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Is Dirichlet's theorem on arithmetic progressions true for ring of Gaussian integers $\mathbb{Z}[i]$?

By Dirichlet's theorem I mean the fact that if some line $an+b$ ($a, b\in Q$ and $n\in\mathbb{Z}$ is variable) contains two different primes in the ring $Q$, then there are infinitely many primes on it.

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  • $\begingroup$ Note that $1+ni$ is prime iff $n^2+1$ is prime, so showing that the progression $\{1,1+i,1+2i,\cdots\}$ contains infinitely many primes is equivalent to showing that there are infinitely many primes of the form $n^2+1$, which is currently unknown. $\endgroup$ – lulu Oct 8 '18 at 13:35
  • $\begingroup$ You are right, but I think You mean $\{1+i, 2+i, 3+i,\ldots\}$. $\endgroup$ – solver6 Oct 8 '18 at 13:39
  • $\begingroup$ Either way. Yours has period $1$, mine has period $i$. $\endgroup$ – lulu Oct 8 '18 at 13:40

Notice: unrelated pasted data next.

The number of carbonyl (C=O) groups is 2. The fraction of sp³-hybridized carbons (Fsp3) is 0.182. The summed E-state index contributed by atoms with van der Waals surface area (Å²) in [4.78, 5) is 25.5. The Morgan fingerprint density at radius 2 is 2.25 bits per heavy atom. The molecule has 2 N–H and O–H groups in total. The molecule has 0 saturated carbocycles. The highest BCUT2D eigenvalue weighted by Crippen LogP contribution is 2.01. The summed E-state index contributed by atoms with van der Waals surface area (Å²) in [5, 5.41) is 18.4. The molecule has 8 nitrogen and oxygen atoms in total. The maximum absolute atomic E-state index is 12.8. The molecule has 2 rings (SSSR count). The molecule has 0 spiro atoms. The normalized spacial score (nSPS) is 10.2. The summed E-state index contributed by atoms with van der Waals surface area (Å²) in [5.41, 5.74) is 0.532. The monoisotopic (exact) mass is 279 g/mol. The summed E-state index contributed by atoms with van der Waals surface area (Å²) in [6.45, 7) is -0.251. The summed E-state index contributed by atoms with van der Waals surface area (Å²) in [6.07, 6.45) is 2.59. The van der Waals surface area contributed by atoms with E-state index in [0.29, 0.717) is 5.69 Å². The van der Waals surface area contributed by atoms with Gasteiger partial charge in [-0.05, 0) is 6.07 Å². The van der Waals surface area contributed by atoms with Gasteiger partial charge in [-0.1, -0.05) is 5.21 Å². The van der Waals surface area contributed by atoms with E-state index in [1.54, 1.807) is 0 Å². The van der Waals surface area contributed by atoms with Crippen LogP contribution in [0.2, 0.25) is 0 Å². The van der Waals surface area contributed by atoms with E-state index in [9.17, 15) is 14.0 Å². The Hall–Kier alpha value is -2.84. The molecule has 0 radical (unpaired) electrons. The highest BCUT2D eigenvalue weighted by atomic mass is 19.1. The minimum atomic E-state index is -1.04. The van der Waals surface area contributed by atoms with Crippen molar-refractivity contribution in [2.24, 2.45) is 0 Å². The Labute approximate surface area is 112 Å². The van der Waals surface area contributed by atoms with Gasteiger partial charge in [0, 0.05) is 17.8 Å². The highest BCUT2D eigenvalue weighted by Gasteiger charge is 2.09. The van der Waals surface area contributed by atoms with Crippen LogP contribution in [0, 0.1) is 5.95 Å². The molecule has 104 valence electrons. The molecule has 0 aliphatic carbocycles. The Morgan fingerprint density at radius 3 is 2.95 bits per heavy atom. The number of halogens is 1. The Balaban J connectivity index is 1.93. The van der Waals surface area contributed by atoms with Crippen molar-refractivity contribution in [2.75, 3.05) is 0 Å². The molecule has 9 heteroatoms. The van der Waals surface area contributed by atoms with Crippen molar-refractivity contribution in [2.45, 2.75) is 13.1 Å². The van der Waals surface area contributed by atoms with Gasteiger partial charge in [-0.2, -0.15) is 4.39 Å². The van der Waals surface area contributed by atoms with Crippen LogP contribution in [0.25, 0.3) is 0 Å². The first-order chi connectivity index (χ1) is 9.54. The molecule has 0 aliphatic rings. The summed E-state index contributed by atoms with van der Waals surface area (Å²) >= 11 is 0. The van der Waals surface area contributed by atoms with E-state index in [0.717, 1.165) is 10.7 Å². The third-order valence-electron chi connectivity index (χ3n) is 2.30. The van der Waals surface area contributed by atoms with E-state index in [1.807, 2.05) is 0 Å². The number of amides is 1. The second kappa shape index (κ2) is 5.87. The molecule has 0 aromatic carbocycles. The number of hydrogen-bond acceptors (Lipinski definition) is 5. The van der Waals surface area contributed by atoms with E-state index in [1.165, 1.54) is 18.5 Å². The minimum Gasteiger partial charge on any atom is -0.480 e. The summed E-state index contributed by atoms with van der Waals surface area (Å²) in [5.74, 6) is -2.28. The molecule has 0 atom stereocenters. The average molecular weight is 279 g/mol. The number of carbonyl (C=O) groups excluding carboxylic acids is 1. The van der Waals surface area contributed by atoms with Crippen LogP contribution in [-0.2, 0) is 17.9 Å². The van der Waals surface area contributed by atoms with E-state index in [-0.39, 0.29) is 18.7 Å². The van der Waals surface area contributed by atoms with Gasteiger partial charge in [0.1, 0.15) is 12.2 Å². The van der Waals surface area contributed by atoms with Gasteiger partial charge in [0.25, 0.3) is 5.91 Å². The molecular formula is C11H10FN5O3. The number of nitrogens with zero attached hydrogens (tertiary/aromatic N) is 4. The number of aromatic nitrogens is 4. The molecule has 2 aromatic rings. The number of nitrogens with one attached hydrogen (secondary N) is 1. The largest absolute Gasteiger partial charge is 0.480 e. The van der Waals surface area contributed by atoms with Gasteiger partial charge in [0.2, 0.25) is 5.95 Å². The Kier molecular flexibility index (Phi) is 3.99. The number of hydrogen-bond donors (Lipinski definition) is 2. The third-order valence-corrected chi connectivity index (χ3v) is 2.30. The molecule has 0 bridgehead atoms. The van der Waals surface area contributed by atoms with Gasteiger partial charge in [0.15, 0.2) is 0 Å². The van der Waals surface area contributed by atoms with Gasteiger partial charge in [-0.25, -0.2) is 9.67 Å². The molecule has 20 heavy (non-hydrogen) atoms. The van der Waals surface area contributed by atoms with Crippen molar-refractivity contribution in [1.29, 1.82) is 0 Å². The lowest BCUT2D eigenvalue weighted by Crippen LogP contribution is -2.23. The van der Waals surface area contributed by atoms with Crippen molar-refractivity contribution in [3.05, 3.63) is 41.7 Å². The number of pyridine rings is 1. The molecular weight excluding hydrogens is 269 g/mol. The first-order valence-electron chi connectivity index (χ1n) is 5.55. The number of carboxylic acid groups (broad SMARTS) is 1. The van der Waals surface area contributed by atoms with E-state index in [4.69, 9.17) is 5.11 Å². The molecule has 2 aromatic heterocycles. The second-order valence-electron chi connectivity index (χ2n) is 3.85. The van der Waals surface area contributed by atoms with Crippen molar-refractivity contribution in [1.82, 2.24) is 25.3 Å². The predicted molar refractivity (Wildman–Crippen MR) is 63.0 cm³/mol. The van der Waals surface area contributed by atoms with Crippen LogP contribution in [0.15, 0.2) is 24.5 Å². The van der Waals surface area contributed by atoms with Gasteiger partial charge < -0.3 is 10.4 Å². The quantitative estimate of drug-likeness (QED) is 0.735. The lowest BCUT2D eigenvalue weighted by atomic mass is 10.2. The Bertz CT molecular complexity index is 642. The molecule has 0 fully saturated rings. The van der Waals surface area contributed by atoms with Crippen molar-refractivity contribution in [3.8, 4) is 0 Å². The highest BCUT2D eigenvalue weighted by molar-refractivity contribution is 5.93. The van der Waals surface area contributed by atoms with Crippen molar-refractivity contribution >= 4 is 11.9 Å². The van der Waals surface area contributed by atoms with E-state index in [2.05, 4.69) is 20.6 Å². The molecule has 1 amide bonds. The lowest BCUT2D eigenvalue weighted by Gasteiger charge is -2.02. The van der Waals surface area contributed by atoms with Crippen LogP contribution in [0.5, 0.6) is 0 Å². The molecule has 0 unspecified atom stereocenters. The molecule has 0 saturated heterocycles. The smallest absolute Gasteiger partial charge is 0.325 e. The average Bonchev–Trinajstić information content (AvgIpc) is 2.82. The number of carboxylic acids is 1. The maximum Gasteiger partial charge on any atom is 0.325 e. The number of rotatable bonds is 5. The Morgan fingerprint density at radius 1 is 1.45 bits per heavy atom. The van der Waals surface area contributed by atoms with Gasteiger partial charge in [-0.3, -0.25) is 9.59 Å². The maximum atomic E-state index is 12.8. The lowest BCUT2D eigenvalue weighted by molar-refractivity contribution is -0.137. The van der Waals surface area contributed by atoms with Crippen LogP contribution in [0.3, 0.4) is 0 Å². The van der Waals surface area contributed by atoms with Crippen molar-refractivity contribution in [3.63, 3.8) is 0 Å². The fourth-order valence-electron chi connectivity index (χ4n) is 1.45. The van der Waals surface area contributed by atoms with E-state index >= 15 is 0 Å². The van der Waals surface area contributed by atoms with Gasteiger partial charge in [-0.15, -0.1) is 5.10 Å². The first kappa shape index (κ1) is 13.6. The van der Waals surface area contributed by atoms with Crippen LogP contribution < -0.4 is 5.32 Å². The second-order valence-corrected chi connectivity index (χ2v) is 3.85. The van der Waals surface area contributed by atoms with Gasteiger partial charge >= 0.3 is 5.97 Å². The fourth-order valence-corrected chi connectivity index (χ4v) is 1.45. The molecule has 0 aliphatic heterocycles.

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    $\begingroup$ Please state what the formulation you want is. There are several ways to describe something that could be considered an analogue of Dirichlet's theorem for the Gaussian integers. For example, there is Hecke's equidistribution theorem for Gaussian primes in an angular sector of the complex plane. Perhaps you mean a version about Gaussian primes $\pi$ lying in a Gaussian arithmetic progression, namely $\pi \equiv \alpha \bmod \mu$ where $\alpha$ and $\mu$ are relatively prime and $\pi$ is suitably normalized to pin down a unit multiple. $\endgroup$ – KCd Oct 8 '18 at 13:43

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